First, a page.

Father’s Day can be so tough for so many reasons. Maybe you don’t have a Dad around, or would prefer to not have the Dad who is. Maybe you’d like to be a Dad and can’t, or were a Dad but aren’t anymore. Maybe you’re estranged, maybe they died, maybe you grew up in care – we don’t need to know the reason to know that it can be hard. This time of year can feel so isolating, and we want you to know that you’re not alone. That whatever you’re going through there are people and places you can go to to get help.
For help with estrangement
Check out charity Stand Alone who do lots of incredible work with estranged adults. With resources, blog posts and a podcast, they’re here to raise awareness and support you through your journey. Find strength in the accounts of others – we spoke with the incredible Sophie Williams about being estranged from her whole family, and our own Robyn recorded a whole IGTV about her own experiences.
For help with bereavement
There are so many places a person can go to find help through a bereavement, and only you’ll know what works best for you. If you find sharing helps, you could try meetups through organisations like Talk About Loss. Or maybe you like to listen and learn, in which case podcasts like Bereavement Room and Grief Cast might be for you. Or if you prefer for the help to come to you, you could try signing up to one of Alicia Forneret‘s newsletters. Look to literature like Grief is the Thing with Feathers, or thought-provokers like Notes on Grief, and – ahem – our own book, which you’ll have to wait until September to get. And for specific help when you’re bereaved through a suicide, try the SOBS helpline and website for support.
For help when you grew up in care
If you grew up in care, CoraamBAAF have a whole host of helpful resources listed on their website, from places to track down birth parents, to finding mental health support. And for young adults, The Careleavers Foundation is on-hand to offer support and advice. If a little reading’s more your thing, try Healing for Adults Who Grew Up In Adoption or Fostercare, which comes highly recommended by a few different organisations.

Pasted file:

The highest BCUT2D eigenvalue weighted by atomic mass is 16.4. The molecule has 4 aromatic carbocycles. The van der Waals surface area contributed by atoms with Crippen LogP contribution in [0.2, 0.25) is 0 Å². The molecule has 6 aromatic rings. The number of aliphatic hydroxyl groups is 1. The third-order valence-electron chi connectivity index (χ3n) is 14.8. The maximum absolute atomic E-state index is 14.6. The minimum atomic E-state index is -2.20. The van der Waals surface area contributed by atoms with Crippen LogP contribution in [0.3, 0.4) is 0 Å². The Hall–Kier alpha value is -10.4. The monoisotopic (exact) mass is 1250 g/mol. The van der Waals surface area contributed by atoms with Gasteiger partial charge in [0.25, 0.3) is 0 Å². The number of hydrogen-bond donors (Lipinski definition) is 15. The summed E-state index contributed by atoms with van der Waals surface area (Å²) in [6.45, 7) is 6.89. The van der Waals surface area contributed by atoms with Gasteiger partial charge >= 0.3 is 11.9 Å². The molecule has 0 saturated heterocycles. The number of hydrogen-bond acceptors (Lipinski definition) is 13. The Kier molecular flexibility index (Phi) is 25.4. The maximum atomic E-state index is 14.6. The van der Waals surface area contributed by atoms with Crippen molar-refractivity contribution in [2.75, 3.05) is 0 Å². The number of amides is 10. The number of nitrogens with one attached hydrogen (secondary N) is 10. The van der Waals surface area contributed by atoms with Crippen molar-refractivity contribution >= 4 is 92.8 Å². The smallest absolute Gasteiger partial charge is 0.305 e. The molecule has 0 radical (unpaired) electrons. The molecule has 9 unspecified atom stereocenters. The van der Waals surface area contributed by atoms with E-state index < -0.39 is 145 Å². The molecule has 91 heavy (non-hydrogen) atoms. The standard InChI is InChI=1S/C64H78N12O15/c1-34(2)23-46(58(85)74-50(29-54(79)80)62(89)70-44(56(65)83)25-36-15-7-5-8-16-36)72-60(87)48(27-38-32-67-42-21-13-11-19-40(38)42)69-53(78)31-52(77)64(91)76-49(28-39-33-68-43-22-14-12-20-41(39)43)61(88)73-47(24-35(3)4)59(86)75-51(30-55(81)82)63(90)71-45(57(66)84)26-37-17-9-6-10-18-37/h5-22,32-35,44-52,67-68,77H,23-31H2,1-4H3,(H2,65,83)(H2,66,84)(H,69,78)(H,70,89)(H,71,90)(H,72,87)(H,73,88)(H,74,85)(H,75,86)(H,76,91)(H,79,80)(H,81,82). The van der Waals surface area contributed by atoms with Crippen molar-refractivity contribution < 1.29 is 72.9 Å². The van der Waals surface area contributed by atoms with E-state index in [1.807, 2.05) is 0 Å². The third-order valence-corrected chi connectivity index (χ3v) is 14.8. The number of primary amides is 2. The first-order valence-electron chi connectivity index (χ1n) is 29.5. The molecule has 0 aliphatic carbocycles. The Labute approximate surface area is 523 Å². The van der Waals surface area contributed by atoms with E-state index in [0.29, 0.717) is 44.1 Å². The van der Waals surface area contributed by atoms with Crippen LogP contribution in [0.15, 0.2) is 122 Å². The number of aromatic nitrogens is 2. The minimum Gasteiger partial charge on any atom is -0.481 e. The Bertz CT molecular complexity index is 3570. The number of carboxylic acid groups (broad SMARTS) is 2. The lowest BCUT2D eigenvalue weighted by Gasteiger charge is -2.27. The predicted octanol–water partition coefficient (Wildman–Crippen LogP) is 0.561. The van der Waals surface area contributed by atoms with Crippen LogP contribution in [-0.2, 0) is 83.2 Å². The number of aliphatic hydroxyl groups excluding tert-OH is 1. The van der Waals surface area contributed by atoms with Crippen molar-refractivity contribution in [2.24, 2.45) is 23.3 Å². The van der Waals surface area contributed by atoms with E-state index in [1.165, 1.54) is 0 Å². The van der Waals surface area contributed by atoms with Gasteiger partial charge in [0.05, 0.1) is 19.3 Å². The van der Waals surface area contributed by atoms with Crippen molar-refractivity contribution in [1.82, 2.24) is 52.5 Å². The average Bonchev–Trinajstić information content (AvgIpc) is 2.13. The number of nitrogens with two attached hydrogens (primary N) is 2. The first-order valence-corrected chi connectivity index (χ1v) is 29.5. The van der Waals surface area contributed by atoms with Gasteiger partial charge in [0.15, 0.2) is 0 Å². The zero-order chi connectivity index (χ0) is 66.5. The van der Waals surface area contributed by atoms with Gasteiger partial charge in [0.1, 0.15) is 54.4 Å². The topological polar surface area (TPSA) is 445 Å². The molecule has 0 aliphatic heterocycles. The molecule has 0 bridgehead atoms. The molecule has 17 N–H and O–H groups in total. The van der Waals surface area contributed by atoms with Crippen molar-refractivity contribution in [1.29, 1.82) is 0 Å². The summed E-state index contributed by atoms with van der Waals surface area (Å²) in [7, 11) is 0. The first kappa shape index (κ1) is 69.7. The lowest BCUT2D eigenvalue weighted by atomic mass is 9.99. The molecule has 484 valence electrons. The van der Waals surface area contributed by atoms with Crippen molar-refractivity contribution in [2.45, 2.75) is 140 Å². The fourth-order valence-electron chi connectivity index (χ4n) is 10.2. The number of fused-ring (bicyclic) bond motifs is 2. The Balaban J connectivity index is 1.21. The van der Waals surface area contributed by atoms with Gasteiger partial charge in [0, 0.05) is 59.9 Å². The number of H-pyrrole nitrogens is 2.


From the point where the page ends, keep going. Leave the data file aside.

For help with the loss of a child
If you’re a Dad who lost a child, there are some places you can go for support and solidarity. Try this list of resources from The Miscarriage Association, read the moving personal account in The Year of Magical Thinking Or go and listen to this unfathomably lovely thing Rob Delaney recorded about losing his son.
For help with infertility challenges
There’s historically been a deafening lack of support for men living with infertility, but things are changing for the better. Comedian Rhod Gilbert set up HIMfertility to offer information, support and a safe space for men to learn more and open up their own conversations. There’s a Facebook group here dedicated to men’s fertility, and a lot of great information for men and women on Fertility Network UK’s website.
For help with mental health
If for whatever reason you could use some support with your mental health, it’s always a good idea to find it. You could look to organisations like Black Minds Matter, find a charity through the NHS or have a look through the directory of practitioners on the BACP website. Here, you can scroll through by location, by your needs or by the sort of therapy you want. Make a list of a few who sound good and try to arrange a call with them, if that feels manageable – it’s about finding the best fit for you, whether that’s the person with the most qualifications, or the one who just feels right. Lots of practitioners are doing zoom or phone sessions post-covid, so it’s a great chance to dip your toe in the water from home, if needs be.
If you feel bad, speak to somebody
The main thing to know is that if you’re feeling bad, you’re not alone. There are people and support networks out there who can and want to help. And if things feel really bad and you’re experiencing suicidal thoughts, call the Samaritans and talk, just talk. It doesn’t matter what you say – just get somebody who’s listening on the phone and let them steer the ship for a while. You’re always worth it.